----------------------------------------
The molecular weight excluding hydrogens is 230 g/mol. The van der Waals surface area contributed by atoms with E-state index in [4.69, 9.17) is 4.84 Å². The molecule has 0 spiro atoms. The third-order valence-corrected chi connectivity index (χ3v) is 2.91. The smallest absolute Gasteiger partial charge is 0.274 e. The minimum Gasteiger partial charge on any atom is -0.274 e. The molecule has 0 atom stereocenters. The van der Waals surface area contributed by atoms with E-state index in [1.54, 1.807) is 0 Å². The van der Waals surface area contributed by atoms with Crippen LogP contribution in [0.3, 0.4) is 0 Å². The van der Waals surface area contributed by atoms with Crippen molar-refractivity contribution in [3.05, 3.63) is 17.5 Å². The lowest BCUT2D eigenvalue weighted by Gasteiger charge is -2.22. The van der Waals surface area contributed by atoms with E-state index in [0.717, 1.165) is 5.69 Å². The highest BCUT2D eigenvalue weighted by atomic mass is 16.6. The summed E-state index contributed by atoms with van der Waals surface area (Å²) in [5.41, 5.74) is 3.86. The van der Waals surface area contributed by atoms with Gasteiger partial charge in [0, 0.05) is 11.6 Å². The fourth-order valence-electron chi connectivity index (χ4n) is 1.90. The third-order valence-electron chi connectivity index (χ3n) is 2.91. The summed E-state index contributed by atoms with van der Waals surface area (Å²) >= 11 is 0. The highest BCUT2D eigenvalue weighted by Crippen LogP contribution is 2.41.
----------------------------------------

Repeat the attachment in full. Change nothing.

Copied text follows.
The molecular weight excluding hydrogens is 230 g/mol. The van der Waals surface area contributed by atoms with E-state index in [4.69, 9.17) is 4.84 Å². The molecule has 0 spiro atoms. The third-order valence-corrected chi connectivity index (χ3v) is 2.91. The smallest absolute Gasteiger partial charge is 0.274 e. The minimum Gasteiger partial charge on any atom is -0.274 e. The molecule has 0 atom stereocenters. The van der Waals surface area contributed by atoms with E-state index in [1.54, 1.807) is 0 Å². The van der Waals surface area contributed by atoms with Crippen LogP contribution in [0.3, 0.4) is 0 Å². The van der Waals surface area contributed by atoms with Crippen molar-refractivity contribution in [3.05, 3.63) is 17.5 Å². The lowest BCUT2D eigenvalue weighted by Gasteiger charge is -2.22. The van der Waals surface area contributed by atoms with E-state index in [0.717, 1.165) is 5.69 Å². The highest BCUT2D eigenvalue weighted by atomic mass is 16.6. The summed E-state index contributed by atoms with van der Waals surface area (Å²) in [5.41, 5.74) is 3.86. The van der Waals surface area contributed by atoms with Gasteiger partial charge in [0, 0.05) is 11.6 Å². The fourth-order valence-electron chi connectivity index (χ4n) is 1.90. The third-order valence-electron chi connectivity index (χ3n) is 2.91. The summed E-state index contributed by atoms with van der Waals surface area (Å²) >= 11 is 0. The highest BCUT2D eigenvalue weighted by Crippen LogP contribution is 2.41.